IGF 2022 Lightning Talk #89 Renewing the WSIS mandate: the Internet and its governance beyond 2025

Thursday, 1st December, 2022 (13:00 UTC) - Thursday, 1st December, 2022 (14:00 UTC)
Speaker's Corner

Department for Digital, Culture, Media & Sport (DCMS), UK Government
Rosalind KennyBirch (DCMS, UK Government) and Nigel Hickson (DCMS, UK Government). We are collaborating with other stakeholders in delivering the lightning talk.


Rosalind KennyBirch (DCMS, UK Government), Jennifer Chung (DotAsia Organisation) and Nigel Hickson (DCMS, UK Government)

Onsite Moderator

Rosalind KennyBirch (DCMS, UK Government)/Nigel Hickson (DCMS, UK Government)

Online Moderator

Rosalind KennyBirch (DCMS, UK Government)/Nigel Hickson (DCMS, UK Government)


Rosalind KennyBirch (DCMS, UK Government)



Targets: This lightning talk proposal links to three key sustainable development goals. Primarily, 16.10. The talk will explore how the WSIS review process can renew the Tunis Agenda’s commitment to promoting equitable access to information and knowledge for all for 2025 and beyond. This directly connects to the IGF’s key theme of connecting all people and safeguarding human rights. However, to enable the Internet to be truly accessible to all, people need to be able to utilise it in the first place. Therefore, our lightning talk will also connect to 9c. We will discuss the UK and other stakeholders' work to contribute to this goal. Finally, the talk will discuss how the Internet is a key tool for achieving goal 10.2. The Internet is a resource that can enable societal inclusion, by connecting people to a wide array of information and networks, in their local area and globally.


The lightning talk is planned for one hour, with 30 minutes for the talk and the subsequent 30 minutes for open discussion. We plan to being with an introduction and welcome from the in-room moderator, followed by a short presentation on the WSIS+20 review process from two participants, addressing the key policy questions listed above. That allotment will take up the first 30 minutes of the talk. In the subsequent 30 minutes, we will facilitate an open discussion, welcoming comments and questions from both the physical and virtual audience. We will utilise a virtual platform to facilitate a hybrid discussion. 

Duration (minutes)

The 2025 review of the World Summit on the Information Society (WSIS) mandate is a critical opportunity to renew support for multistakeholder governance of the Internet and ensure the UN IGF’s continuation as a vital forum for facilitating dialogue on Internet-related issues. 

In December 2015, as part of the first outcomes review (WSIS+10), Member States agreed on a resolution confirming the initial WSIS vision of a “people-centred, inclusive and development-oriented Information Society, where everyone can create, access, utilise and share information and knowledge”. The next review process, agreed in the former Resolution, WSIS+20, is scheduled for 2025 and is critical in continuing the multistakeholder model of Internet governance.

Looking to 2025, and taking into account the pressures on the current governance model, it is more important than ever to reaffirm the importance of the multistakeholder model which is enshrined in the Tunis Agenda, the critical element of the WSIS agenda. The multistakeholder model is based upon the ethos that broad support is needed to implement policies and principles that govern and maintain the global Internet. An array of expertise from diverse perspectives is utilised to develop those policies and principles. Under the model, governance decisions are made based on consensus, ensuring that the principles and policies for global Internet governance are collaboratively developed by civil society, businesses and governments. As such, multistakeholderism fosters collective responsibility for managing the global Internet. Strengthening consensus around the multistakeholder model ahead of the WSIS+20 can therefore support the continued efficacy of Internet governance.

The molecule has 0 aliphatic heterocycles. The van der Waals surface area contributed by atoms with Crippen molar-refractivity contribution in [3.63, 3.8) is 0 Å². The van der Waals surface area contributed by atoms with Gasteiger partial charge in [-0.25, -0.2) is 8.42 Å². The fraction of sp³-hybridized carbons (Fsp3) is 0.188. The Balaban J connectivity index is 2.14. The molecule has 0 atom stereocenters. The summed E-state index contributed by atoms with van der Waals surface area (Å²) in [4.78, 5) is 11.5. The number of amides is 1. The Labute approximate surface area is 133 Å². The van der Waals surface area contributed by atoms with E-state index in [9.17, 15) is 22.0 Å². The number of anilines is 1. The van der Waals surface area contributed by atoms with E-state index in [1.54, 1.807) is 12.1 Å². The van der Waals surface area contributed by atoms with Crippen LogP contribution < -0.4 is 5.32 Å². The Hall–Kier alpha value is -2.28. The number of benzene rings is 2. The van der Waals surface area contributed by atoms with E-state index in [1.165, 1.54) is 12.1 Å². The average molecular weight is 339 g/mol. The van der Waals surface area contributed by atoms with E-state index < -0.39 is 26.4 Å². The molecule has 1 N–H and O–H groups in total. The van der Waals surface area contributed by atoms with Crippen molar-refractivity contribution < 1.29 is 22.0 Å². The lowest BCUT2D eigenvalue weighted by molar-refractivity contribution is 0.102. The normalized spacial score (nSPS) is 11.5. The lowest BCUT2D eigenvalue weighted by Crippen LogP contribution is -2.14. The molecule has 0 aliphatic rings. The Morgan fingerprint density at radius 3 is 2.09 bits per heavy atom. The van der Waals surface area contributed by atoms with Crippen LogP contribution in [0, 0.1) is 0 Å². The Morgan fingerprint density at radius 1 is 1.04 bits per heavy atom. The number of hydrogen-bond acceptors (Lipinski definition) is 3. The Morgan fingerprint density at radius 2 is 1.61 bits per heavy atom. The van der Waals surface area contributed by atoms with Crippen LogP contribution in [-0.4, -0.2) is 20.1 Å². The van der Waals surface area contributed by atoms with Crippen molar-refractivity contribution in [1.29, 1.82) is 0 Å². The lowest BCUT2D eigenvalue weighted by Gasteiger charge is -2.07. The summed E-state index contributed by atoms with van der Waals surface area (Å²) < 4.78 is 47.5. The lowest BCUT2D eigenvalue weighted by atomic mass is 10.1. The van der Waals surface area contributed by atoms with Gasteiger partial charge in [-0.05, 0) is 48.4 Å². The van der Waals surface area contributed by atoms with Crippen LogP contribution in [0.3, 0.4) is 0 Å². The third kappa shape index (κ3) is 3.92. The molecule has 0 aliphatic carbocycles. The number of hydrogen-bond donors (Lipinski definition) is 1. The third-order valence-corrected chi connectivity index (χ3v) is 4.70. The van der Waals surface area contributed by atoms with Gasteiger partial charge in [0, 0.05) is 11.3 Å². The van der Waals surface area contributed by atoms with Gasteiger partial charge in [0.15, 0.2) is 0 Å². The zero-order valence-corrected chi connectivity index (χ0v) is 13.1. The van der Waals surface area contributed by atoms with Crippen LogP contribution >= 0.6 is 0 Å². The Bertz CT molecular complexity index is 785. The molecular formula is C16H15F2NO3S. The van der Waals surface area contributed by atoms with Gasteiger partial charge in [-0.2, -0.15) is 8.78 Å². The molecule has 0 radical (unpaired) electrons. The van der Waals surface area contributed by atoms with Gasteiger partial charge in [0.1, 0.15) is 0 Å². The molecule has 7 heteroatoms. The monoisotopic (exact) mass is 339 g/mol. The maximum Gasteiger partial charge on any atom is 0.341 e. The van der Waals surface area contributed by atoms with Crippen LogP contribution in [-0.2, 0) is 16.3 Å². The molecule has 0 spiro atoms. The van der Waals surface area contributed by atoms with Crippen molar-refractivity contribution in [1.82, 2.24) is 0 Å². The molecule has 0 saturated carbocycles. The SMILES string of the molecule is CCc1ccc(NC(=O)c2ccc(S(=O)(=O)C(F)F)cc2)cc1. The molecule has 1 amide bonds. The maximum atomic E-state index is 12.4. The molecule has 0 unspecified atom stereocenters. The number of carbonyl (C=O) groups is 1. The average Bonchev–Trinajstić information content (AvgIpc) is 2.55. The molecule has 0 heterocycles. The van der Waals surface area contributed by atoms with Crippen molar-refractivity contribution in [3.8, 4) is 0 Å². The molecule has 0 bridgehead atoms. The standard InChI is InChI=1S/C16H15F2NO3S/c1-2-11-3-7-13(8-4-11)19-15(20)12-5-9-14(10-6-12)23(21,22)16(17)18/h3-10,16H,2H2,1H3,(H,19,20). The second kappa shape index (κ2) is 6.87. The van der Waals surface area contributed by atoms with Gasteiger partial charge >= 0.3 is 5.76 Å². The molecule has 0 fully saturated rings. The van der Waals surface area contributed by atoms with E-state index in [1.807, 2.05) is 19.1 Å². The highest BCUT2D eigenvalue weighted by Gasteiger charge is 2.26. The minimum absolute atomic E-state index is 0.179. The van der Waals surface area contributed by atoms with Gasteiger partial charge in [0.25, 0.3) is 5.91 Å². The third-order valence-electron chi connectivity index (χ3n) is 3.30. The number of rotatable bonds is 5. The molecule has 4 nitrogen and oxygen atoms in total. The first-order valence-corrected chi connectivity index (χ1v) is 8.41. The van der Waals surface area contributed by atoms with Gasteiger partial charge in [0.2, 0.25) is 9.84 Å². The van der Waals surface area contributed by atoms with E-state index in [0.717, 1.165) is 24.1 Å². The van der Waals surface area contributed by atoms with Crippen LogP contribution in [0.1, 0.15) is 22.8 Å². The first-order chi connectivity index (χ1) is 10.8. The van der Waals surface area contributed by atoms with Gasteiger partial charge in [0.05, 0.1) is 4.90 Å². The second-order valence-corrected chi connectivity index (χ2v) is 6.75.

The WSIS+20 review process is not only an opportunity to renew a commitment to multistakeholderism, but also an opportunity to set new and ambitious goals for the future of the Internet, aimed at enhancing global connectivity. As the review approaches, it is critical that a diverse range of stakeholders, including youth, women and those from developing geographic regions are fully included in discussions on the future of the Internet. 

This lightning talk will examine how the WSIS+20 review process can renew the multistakeholder mandate and protect the continuation of the system that has made the Internet successful to date. The talk will also explore how the review process can contribute to our shared aim of using the Internet to connect all people, ensuring access to information and knowledge for all. In this regard, it will take note of the P2C pledges made at the ITU WTDC and the UN Global Digital Compact. 

The lightning talk will consider the following key questions:

  • How can we reaffirm, and strengthen the multistakeholder model as part of the WSIS+20 review process?

  • How can we ensure that in the 2025 UNGA consideration of the WSIS mandate that the multistakeholder model of Internet Governance is retained?

  • How can we ensure that the review process itself embraces multistakeholder participation? What role does the IGF have?

  • How can we use WSIS+20 to set new goals in order to ensure public access to information and protection of fundamental freedoms on the Internet (the aims of Sustainable Development Goal 16.10)?